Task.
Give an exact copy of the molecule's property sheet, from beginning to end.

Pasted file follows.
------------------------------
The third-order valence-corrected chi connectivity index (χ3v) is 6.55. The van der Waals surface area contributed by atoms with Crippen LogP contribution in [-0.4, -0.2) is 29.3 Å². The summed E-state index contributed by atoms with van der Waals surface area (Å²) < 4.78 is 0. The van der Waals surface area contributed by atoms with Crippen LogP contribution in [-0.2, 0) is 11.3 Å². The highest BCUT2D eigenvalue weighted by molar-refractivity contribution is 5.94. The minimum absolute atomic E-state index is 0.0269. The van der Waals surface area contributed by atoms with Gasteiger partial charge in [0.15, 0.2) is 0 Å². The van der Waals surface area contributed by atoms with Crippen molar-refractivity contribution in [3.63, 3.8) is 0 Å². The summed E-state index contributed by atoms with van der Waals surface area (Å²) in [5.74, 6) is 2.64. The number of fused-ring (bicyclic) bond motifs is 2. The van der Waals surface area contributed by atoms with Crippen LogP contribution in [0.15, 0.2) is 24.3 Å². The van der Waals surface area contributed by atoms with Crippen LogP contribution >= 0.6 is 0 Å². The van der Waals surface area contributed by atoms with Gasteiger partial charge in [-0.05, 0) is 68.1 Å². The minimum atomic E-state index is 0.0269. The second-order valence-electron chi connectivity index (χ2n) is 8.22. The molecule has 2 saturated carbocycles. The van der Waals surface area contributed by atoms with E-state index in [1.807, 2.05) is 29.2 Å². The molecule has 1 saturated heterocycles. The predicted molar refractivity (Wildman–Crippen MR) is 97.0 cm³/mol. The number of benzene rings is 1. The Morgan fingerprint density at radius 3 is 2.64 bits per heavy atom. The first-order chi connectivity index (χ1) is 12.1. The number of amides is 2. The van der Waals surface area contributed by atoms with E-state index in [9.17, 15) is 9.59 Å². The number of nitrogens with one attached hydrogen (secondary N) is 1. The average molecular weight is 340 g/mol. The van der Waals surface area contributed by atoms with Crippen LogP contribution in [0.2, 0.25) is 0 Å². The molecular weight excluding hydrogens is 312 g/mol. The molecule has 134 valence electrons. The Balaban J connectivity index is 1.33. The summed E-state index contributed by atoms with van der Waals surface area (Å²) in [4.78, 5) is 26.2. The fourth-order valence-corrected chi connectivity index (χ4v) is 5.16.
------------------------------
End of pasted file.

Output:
The third-order valence-corrected chi connectivity index (χ3v) is 6.55. The van der Waals surface area contributed by atoms with Crippen LogP contribution in [-0.4, -0.2) is 29.3 Å². The summed E-state index contributed by atoms with van der Waals surface area (Å²) < 4.78 is 0. The van der Waals surface area contributed by atoms with Crippen LogP contribution in [-0.2, 0) is 11.3 Å². The highest BCUT2D eigenvalue weighted by molar-refractivity contribution is 5.94. The minimum absolute atomic E-state index is 0.0269. The van der Waals surface area contributed by atoms with Gasteiger partial charge in [0.15, 0.2) is 0 Å². The van der Waals surface area contributed by atoms with Crippen molar-refractivity contribution in [3.63, 3.8) is 0 Å². The summed E-state index contributed by atoms with van der Waals surface area (Å²) in [5.74, 6) is 2.64. The number of fused-ring (bicyclic) bond motifs is 2. The van der Waals surface area contributed by atoms with Crippen LogP contribution in [0.15, 0.2) is 24.3 Å². The van der Waals surface area contributed by atoms with Crippen LogP contribution >= 0.6 is 0 Å². The van der Waals surface area contributed by atoms with Gasteiger partial charge in [-0.05, 0) is 68.1 Å². The minimum atomic E-state index is 0.0269. The second-order valence-electron chi connectivity index (χ2n) is 8.22. The molecule has 2 saturated carbocycles. The van der Waals surface area contributed by atoms with E-state index in [1.807, 2.05) is 29.2 Å². The molecule has 1 saturated heterocycles. The predicted molar refractivity (Wildman–Crippen MR) is 97.0 cm³/mol. The number of benzene rings is 1. The Morgan fingerprint density at radius 3 is 2.64 bits per heavy atom. The first-order chi connectivity index (χ1) is 12.1. The number of amides is 2. The van der Waals surface area contributed by atoms with E-state index in [9.17, 15) is 9.59 Å². The number of nitrogens with one attached hydrogen (secondary N) is 1. The average molecular weight is 340 g/mol. The van der Waals surface area contributed by atoms with Crippen LogP contribution in [0.2, 0.25) is 0 Å². The molecular weight excluding hydrogens is 312 g/mol. The molecule has 134 valence electrons. The Balaban J connectivity index is 1.33. The summed E-state index contributed by atoms with van der Waals surface area (Å²) in [4.78, 5) is 26.2. The fourth-order valence-corrected chi connectivity index (χ4v) is 5.16.